From The Rev’d Gareth Miller – March 2019

Brian Wood

The Rev’d Gareth Miller

Dear friends

I don’t think I’d ever read a spy story or detective novel till the other week. Oh, I think some years ago I sat down with a John le Carré, but didn’t get much beyond page 30 (no doubt my fault rather than his).

But for my birthday a friend gave me London Rules by Mick Herron. I took it on my recent holiday and gobbled it up almost at one sitting. But then I was out of reading matter! Fortunately I went to a restaurant in Seville where they had a book exchange, and I swopped my book for Raven Black by Ann Cleeves (not of). That was also unputdownable, leaving me to spending the rest of my time away with back numbers of The Church Times!

Later today I have to prepare a sermon on St Mark’s Gospel, which I have been invited to deliver in another parish. I well remember my excitement when I first went up to Durham University and began to delve into the biblical texts in their original languages. We looked at Mark, the earliest and shortest Gospel, first. What was just as fascinating as the language was the way in which the texts had been put together, and comparing and contrasting them really was like unravelling a detective story or murder mystery. (My favourite birthday card this year was a picture of Jesus teaching the disciples and saying, “Now listen carefully, you guys. I don’t want to end up with four different versions of this!”)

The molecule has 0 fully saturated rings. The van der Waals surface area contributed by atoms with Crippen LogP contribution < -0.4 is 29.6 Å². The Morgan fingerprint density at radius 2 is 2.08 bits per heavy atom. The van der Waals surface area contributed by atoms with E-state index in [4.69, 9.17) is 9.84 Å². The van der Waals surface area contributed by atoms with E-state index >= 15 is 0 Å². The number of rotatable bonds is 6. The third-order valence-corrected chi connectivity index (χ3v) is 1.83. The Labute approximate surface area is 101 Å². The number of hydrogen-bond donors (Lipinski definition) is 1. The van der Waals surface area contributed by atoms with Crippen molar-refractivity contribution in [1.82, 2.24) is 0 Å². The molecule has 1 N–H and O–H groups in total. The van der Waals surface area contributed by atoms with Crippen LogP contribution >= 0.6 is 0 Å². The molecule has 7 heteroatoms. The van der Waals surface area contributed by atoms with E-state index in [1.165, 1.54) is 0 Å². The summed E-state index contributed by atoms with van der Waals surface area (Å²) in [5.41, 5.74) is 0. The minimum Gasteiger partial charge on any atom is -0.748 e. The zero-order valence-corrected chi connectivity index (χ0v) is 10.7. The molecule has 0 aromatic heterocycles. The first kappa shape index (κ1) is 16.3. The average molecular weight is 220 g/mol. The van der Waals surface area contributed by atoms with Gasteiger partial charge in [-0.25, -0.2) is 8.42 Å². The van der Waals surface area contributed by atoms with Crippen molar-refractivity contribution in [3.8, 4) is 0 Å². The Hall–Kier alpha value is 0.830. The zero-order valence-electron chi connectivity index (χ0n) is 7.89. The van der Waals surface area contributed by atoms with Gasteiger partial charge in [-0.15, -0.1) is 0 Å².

But for me it was perhaps the beginning of curiosity, that really important skill that we all do well to acquire – searching for connections, looking for deeper meanings, immersing oneself in the subject, just as a detective does. It’s essential for relationships, and it’s absolutely essential for faith.

Last month we buried a very dear parishioner. Her family shared some of her sayings at her funeral. One of them was this: ‘If you don’t like someone, it means you need to get to know them better.’ I was brought up short by that, and find it both challenging and salutary.

If you don’t like God, or are not quite sure about him, it may be an idea to try to get to know him better. Mark’s Gospel, or one of the others, is a very good place to start. But faith is only nurtured in community. A book I’ve been reading is called ‘The World is a Wedding.’ The author says this:

‘The Christian tradition is not something to be understood from the outside. The knowledge of God can only grow in us if we are willing to enter into and participate in that community of love and knowledge, of faith and experience, which is called the Church…….not in slavish submission, but in respect and diffidence before the accumulated experience of the centuries, a willingness to let our eyes be opened to new and disturbing realities.’

Holy Week and Easter give us a chance to do just that.

 

Gareth